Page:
NTRA Purchases Fingerprint Machine for National Racing Compact

The National Thoroughbred Racing Association (NTRA) purchased a portable, digital fingerprint machine for the National Racing Compact (NRC) that will aid in streamlining and simplifying the licensing process. The purchase follows a recommendation of an NTRA Task Force to support the national licensing of owners and other industry participants.

"Fingerprinting has been the one constant barrier to getting people licensed quickly and easily," said Robin T, Williams, chairman of the NRC. "We are grateful to the NTRA for this outstanding new machine that will allow us to take the printer to the people and offer hassle-free, one-stop shopping."

The machine, The Cross Match ID 1000, replaces traditional ink-on-paper methods by connecting to a PC via a digital communications interface. It allows for clean, real-time fingerprint capture of individuals at the time of enrollment. It is easy to transport and set up, and its print quality will result in fewer FBI rejections. It also allows for print archival, eliminating the need for reprints, and it is fully compliant with the FBI's requirement in 2003 for digital submission.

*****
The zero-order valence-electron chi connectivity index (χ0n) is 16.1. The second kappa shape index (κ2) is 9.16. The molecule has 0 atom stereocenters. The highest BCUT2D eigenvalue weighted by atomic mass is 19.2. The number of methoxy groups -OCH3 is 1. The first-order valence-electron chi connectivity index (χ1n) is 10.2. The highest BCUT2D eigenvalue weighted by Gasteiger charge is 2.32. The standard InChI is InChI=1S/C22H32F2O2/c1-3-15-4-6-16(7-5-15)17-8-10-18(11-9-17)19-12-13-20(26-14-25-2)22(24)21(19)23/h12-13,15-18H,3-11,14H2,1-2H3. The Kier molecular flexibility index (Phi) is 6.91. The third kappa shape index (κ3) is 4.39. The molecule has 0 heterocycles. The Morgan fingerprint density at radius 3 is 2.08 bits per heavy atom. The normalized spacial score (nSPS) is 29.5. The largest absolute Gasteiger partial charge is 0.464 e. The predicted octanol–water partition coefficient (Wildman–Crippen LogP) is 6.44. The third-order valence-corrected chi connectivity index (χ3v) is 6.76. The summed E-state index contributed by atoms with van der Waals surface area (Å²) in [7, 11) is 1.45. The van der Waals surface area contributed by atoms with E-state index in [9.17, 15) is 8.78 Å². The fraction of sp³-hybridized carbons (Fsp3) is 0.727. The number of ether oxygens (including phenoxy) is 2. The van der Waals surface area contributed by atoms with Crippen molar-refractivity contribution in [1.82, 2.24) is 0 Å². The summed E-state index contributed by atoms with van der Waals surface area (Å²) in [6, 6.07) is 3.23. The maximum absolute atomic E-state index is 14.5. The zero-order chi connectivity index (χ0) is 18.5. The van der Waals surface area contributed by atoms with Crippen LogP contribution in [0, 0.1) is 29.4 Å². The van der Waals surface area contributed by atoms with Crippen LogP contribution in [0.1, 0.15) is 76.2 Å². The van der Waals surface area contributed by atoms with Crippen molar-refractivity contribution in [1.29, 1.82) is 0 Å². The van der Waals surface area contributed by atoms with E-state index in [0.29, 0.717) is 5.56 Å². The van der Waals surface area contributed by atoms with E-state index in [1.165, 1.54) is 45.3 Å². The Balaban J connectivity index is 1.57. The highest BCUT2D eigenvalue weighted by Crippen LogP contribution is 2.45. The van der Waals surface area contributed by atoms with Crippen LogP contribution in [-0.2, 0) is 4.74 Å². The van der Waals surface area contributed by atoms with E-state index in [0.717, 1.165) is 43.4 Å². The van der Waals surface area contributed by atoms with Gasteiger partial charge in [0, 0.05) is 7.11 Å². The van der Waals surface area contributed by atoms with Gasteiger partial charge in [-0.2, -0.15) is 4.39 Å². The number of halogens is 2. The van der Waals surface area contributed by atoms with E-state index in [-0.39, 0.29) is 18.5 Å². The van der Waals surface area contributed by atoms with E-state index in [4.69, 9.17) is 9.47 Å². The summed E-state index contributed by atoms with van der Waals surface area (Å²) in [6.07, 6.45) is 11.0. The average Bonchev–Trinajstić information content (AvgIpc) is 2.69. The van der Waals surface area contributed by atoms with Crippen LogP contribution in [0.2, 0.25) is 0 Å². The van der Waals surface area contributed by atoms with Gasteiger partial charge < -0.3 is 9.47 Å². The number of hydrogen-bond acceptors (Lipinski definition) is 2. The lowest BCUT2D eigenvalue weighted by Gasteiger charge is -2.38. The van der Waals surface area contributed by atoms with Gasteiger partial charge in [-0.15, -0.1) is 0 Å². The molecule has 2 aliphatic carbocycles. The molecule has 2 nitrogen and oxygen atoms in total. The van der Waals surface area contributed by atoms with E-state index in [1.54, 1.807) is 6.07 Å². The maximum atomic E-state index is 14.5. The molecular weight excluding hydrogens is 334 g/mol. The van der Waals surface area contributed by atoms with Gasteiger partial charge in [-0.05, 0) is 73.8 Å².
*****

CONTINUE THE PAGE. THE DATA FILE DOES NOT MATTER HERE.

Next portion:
"We are delighted to help the NRC as it endeavors to make the licensing process less intimidating for all industry participants," said Greg Avioli, chief operating officer of the NTRA. "This is an important project, and we encourage others in the industry to support it in any way they can."

The NTRA Task Force on Economic Regulation, chaired by Robert McNair, last year released among its recommendations the suggestion that the NTRA strongly support the effort to make licensing of industry participants more convenient-ideally on a national basis.

The NRC issued the first national owner's license last January, and it is now recognized in 16 states. This past spring, national licenses were made available to trainers, jockeys and harness drivers. Never before had national licenses or applications of any type been available to those in the racing industry.

Most Popular Stories